Reading Stardog Query Plans

Learn how to read Stardog query plans to write better queries.

Reading query plans is key to optimizing Stardog query performance. In this tutorial we teach you how to read and reformulate them. Learning how to read Stardog query plans is a great way to become more adept at writing more performant queries.

The “Syntax” of Query Plans

I am going to use the following running example to explain most things about query plans in Stardog. The query below is taken from the well-known SP2B SPARQL benchmark:

SELECT DISTINCT ?person ?name
   ?article rdf:type bench:Article .
   ?article dc:creator ?person .
   ?inproc rdf:type bench:Inproceedings .
   ?inproc dc:creator ?person .
   ?person foaf:name ?name

This query returns the names of all people who have authored both a journal article and a paper in a conference proceedings. The query plan used by Stardog 4.2.2 to evaluate this query is:

 Distinct [#812K]
 `─ Projection(?person, ?name) [#812K]
    `─ MergeJoin(?person) [#812K]
       +─ MergeJoin(?person) [#391K]
       │  +─ Sort(?person) [#391K]
       │  │  `─ MergeJoin(?article) [#391K]
       │  │     +─ Scan[POSC](?article, rdf:type, bench:Article) [#208K]
       │  │     `─ Scan[PSOC](?article, dc:creator, ?person) [#898K]
       │  `─ Scan[PSOC](?person, foaf:name, ?name) [#433K]
       `─ Sort(?person) [#503K]
          `─ MergeJoin(?inproc) [#503K]
             +─ Scan[POSC](?inproc, rdf:type, bench:Inproceedings) [#255K]
             `─ Scan[PSOC](?inproc, dc:creator, ?person) [#898K]

Note: examples in this post use some visual enhancements, e.g. vertical lines, which will be released as a part of Stardog 4.2.3 or 4.3. Some other elements can also be rendered slightly differently for expository purposes.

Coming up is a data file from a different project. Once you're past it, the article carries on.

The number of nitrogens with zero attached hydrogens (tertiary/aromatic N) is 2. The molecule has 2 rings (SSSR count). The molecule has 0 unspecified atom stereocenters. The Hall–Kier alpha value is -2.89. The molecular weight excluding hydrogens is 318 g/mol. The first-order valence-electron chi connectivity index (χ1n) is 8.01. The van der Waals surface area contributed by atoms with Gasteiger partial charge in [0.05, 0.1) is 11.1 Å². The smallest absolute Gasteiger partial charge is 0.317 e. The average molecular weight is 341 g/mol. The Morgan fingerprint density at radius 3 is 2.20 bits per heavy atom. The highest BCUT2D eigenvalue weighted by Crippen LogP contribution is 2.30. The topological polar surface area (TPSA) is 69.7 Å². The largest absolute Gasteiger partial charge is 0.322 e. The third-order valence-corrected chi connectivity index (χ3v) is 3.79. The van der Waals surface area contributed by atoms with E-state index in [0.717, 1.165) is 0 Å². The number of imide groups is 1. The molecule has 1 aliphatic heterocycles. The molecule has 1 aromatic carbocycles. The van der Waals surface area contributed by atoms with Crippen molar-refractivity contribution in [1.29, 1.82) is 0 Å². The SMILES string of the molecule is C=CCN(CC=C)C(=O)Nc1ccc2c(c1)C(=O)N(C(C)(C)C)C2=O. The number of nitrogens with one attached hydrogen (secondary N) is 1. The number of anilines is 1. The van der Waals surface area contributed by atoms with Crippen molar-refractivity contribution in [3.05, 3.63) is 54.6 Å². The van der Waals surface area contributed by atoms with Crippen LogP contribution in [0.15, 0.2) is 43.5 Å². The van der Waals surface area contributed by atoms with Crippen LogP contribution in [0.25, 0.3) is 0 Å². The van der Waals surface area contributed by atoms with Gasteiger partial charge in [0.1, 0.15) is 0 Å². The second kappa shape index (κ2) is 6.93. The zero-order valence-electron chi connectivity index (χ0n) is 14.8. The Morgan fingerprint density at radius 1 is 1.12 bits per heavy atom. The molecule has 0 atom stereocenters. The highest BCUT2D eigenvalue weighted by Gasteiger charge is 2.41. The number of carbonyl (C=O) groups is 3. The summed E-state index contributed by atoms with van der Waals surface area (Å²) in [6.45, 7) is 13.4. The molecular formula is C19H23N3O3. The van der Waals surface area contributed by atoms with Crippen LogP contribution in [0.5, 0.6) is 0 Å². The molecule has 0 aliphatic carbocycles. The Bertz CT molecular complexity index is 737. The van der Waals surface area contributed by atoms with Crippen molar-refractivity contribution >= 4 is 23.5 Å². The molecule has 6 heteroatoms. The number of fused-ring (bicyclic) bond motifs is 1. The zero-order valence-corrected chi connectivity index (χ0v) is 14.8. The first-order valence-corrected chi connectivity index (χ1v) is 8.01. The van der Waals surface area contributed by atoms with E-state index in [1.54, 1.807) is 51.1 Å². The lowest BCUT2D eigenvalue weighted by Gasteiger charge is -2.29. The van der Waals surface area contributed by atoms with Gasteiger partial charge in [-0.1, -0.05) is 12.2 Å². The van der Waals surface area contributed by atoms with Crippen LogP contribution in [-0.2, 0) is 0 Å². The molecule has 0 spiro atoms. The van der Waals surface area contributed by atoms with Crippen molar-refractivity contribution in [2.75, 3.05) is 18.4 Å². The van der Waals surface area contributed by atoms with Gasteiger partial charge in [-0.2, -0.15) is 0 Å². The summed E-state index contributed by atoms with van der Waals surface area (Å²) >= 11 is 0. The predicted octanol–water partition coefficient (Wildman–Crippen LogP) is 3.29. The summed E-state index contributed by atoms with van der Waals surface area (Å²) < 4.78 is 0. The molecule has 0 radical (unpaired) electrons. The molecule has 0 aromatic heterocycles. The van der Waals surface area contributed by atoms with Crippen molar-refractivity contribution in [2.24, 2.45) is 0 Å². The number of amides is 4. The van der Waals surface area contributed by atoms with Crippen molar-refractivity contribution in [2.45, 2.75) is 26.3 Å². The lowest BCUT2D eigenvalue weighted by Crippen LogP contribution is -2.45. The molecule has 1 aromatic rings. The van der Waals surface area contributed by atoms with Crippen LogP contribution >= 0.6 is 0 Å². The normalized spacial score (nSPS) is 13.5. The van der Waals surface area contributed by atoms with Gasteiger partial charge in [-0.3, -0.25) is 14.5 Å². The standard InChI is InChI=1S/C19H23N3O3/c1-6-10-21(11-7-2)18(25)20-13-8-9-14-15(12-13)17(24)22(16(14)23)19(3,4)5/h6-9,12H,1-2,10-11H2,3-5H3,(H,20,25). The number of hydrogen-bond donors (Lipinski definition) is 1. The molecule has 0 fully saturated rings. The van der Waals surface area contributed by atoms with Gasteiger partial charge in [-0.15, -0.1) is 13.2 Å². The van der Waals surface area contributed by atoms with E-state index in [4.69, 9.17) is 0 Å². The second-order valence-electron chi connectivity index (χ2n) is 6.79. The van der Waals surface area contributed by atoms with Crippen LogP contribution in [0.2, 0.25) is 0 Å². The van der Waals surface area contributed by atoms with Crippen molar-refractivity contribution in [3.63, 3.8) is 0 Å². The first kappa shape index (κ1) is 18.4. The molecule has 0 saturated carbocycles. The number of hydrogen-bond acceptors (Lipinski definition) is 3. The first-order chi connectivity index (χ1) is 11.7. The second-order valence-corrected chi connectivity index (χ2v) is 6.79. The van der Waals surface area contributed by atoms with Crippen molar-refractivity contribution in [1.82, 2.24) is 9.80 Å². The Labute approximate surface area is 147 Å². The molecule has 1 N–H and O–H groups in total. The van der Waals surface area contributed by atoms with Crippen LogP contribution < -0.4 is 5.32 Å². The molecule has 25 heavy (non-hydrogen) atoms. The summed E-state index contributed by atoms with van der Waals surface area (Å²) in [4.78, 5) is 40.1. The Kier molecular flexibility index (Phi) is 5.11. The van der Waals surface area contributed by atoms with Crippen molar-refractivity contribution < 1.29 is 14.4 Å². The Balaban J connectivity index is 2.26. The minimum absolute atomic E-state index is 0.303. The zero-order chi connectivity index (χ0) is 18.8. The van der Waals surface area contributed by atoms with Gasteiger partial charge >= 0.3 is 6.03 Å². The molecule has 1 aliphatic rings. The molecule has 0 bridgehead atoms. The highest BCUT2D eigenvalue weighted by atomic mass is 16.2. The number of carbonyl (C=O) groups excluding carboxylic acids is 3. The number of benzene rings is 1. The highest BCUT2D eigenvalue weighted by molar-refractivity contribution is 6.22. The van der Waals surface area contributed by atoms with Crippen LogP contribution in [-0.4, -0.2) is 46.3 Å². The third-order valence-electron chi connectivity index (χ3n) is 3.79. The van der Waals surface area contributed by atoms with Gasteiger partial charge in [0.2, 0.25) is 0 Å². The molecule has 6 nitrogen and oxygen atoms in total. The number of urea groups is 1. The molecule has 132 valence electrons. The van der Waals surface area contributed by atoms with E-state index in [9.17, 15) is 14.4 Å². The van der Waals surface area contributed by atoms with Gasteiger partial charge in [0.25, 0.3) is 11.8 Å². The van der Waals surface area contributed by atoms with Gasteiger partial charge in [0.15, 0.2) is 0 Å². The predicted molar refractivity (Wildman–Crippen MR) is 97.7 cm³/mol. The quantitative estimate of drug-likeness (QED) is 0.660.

As you can see, the plan looks like a hierarchical, tree-like structure. The nodes, called operators, represent units of data processing during evaluation. They correspond to evaluations of graphs patterns or solution modifiers as defined in the SPARQL 1.1 specification. All operators can be regarded as functions which may take some data as input and produce some data as output. All input and output data is represented as streams of solutions, that is, sets of bindings of the form x -> value where x is a variable used in the query and value is some RDF term (IRI, blank node, or literal). Examples of operators include scans, joins, filters, unions, etc.

Numbers in square brackets after each node refer to the estimated cardinality of the node, i.e. how many solutions Stardog expects this operator to produce when the query is evaluated. Statistics-based cardinality estimation in Stardog merits a separate blog post, but here are the key points for the purpose of reading query plans:

  1. all estimations are approximate and their accuracy can vary greatly (generally: more precise for bottom nodes, less precise for upper nodes)
  2. estimations are only used for selecting the best plan but have no bearing on the actual results of the query
  3. in most cases a sub-optimal plan can be explained by inaccurate estimations

Stardog Evaluation Model

Stardog generally evaluates query plans according to the bottom-up semantics of SPARQL. Leaf nodes are evaluated first and without input, and their results are then sent to their parent nodes up the plan. Typical examples of leaf nodes include scans, i.e. evaluations of triple patterns, evaluations of full-text search predicates, and VALUES operators.